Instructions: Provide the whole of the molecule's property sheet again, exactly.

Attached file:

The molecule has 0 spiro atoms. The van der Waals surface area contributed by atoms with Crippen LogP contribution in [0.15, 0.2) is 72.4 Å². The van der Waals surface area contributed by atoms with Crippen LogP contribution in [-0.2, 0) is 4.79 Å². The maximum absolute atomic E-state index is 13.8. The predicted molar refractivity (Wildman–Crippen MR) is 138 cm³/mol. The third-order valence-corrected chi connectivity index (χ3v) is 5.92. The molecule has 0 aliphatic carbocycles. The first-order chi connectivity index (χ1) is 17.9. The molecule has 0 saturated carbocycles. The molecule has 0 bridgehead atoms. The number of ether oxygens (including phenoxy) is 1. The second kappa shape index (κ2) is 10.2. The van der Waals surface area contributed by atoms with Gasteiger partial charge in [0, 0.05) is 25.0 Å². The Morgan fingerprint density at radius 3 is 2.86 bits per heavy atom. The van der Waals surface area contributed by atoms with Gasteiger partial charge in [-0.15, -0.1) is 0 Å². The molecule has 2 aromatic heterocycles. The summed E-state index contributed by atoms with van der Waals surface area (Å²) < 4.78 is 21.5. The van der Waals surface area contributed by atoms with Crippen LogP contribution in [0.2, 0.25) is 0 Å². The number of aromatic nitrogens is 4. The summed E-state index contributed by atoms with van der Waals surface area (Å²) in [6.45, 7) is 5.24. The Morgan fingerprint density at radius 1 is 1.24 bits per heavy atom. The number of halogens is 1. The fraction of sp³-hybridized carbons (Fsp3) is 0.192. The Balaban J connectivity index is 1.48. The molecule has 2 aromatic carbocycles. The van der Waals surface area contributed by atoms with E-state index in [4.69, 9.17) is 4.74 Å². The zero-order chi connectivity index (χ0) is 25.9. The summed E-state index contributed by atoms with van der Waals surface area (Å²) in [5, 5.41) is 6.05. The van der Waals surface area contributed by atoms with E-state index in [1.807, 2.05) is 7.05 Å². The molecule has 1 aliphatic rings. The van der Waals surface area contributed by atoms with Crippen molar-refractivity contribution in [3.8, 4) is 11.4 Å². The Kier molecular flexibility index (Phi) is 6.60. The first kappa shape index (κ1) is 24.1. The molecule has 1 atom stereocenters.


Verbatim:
The molecule has 0 spiro atoms. The van der Waals surface area contributed by atoms with Crippen LogP contribution in [0.15, 0.2) is 72.4 Å². The van der Waals surface area contributed by atoms with Crippen LogP contribution in [-0.2, 0) is 4.79 Å². The maximum absolute atomic E-state index is 13.8. The predicted molar refractivity (Wildman–Crippen MR) is 138 cm³/mol. The third-order valence-corrected chi connectivity index (χ3v) is 5.92. The molecule has 0 aliphatic carbocycles. The first-order chi connectivity index (χ1) is 17.9. The molecule has 0 saturated carbocycles. The molecule has 0 bridgehead atoms. The number of ether oxygens (including phenoxy) is 1. The second kappa shape index (κ2) is 10.2. The van der Waals surface area contributed by atoms with Gasteiger partial charge in [0, 0.05) is 25.0 Å². The Morgan fingerprint density at radius 3 is 2.86 bits per heavy atom. The van der Waals surface area contributed by atoms with Gasteiger partial charge in [-0.15, -0.1) is 0 Å². The molecule has 2 aromatic heterocycles. The summed E-state index contributed by atoms with van der Waals surface area (Å²) < 4.78 is 21.5. The van der Waals surface area contributed by atoms with Crippen LogP contribution in [0.2, 0.25) is 0 Å². The number of aromatic nitrogens is 4. The summed E-state index contributed by atoms with van der Waals surface area (Å²) in [6.45, 7) is 5.24. The Morgan fingerprint density at radius 1 is 1.24 bits per heavy atom. The number of halogens is 1. The fraction of sp³-hybridized carbons (Fsp3) is 0.192. The Balaban J connectivity index is 1.48. The molecule has 2 aromatic carbocycles. The van der Waals surface area contributed by atoms with E-state index in [4.69, 9.17) is 4.74 Å². The zero-order chi connectivity index (χ0) is 25.9. The summed E-state index contributed by atoms with van der Waals surface area (Å²) in [5, 5.41) is 6.05. The van der Waals surface area contributed by atoms with E-state index in [1.807, 2.05) is 7.05 Å². The molecule has 1 aliphatic rings. The van der Waals surface area contributed by atoms with Crippen molar-refractivity contribution in [3.8, 4) is 11.4 Å². The Kier molecular flexibility index (Phi) is 6.60. The first kappa shape index (κ1) is 24.1. The molecule has 1 atom stereocenters.